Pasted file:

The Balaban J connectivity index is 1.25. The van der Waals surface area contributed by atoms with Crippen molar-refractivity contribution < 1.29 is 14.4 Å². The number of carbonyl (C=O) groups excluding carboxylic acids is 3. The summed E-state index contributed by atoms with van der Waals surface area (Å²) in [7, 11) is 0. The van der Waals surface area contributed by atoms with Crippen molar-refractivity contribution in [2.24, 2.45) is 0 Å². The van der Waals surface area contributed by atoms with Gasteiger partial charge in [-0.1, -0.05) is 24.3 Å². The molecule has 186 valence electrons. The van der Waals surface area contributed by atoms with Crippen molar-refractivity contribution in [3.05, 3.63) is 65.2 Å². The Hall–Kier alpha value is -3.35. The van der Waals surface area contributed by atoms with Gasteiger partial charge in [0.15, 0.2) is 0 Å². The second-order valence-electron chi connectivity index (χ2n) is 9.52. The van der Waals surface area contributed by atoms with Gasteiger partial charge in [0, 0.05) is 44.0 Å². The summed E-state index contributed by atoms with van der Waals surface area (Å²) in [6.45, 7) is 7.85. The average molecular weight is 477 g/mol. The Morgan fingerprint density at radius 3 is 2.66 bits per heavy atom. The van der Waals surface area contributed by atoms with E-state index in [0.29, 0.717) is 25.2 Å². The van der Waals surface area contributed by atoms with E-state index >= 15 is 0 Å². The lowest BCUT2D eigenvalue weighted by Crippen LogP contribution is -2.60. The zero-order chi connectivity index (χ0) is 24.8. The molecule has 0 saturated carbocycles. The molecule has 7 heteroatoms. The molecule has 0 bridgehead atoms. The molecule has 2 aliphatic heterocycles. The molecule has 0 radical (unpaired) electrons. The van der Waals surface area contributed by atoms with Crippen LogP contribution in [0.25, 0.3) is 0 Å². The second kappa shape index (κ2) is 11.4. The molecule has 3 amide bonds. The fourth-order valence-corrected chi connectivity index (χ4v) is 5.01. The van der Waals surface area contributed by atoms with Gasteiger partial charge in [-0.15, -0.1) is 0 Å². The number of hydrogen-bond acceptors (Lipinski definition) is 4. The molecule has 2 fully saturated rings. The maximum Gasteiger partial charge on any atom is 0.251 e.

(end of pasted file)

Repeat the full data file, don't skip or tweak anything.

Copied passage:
The Balaban J connectivity index is 1.25. The van der Waals surface area contributed by atoms with Crippen molar-refractivity contribution < 1.29 is 14.4 Å². The number of carbonyl (C=O) groups excluding carboxylic acids is 3. The summed E-state index contributed by atoms with van der Waals surface area (Å²) in [7, 11) is 0. The van der Waals surface area contributed by atoms with Crippen molar-refractivity contribution in [2.24, 2.45) is 0 Å². The van der Waals surface area contributed by atoms with Gasteiger partial charge in [-0.1, -0.05) is 24.3 Å². The molecule has 186 valence electrons. The van der Waals surface area contributed by atoms with Crippen molar-refractivity contribution in [3.05, 3.63) is 65.2 Å². The Hall–Kier alpha value is -3.35. The van der Waals surface area contributed by atoms with Gasteiger partial charge in [0.15, 0.2) is 0 Å². The second-order valence-electron chi connectivity index (χ2n) is 9.52. The van der Waals surface area contributed by atoms with Gasteiger partial charge in [0, 0.05) is 44.0 Å². The summed E-state index contributed by atoms with van der Waals surface area (Å²) in [6.45, 7) is 7.85. The average molecular weight is 477 g/mol. The Morgan fingerprint density at radius 3 is 2.66 bits per heavy atom. The van der Waals surface area contributed by atoms with E-state index in [0.29, 0.717) is 25.2 Å². The van der Waals surface area contributed by atoms with E-state index >= 15 is 0 Å². The lowest BCUT2D eigenvalue weighted by Crippen LogP contribution is -2.60. The zero-order chi connectivity index (χ0) is 24.8. The molecule has 0 saturated carbocycles. The molecule has 7 heteroatoms. The molecule has 0 bridgehead atoms. The molecule has 2 aliphatic heterocycles. The molecule has 0 radical (unpaired) electrons. The van der Waals surface area contributed by atoms with Crippen LogP contribution in [0.25, 0.3) is 0 Å². The second kappa shape index (κ2) is 11.4. The molecule has 3 amide bonds. The fourth-order valence-corrected chi connectivity index (χ4v) is 5.01. The van der Waals surface area contributed by atoms with Gasteiger partial charge in [-0.15, -0.1) is 0 Å². The number of hydrogen-bond acceptors (Lipinski definition) is 4. The molecule has 2 fully saturated rings. The maximum Gasteiger partial charge on any atom is 0.251 e.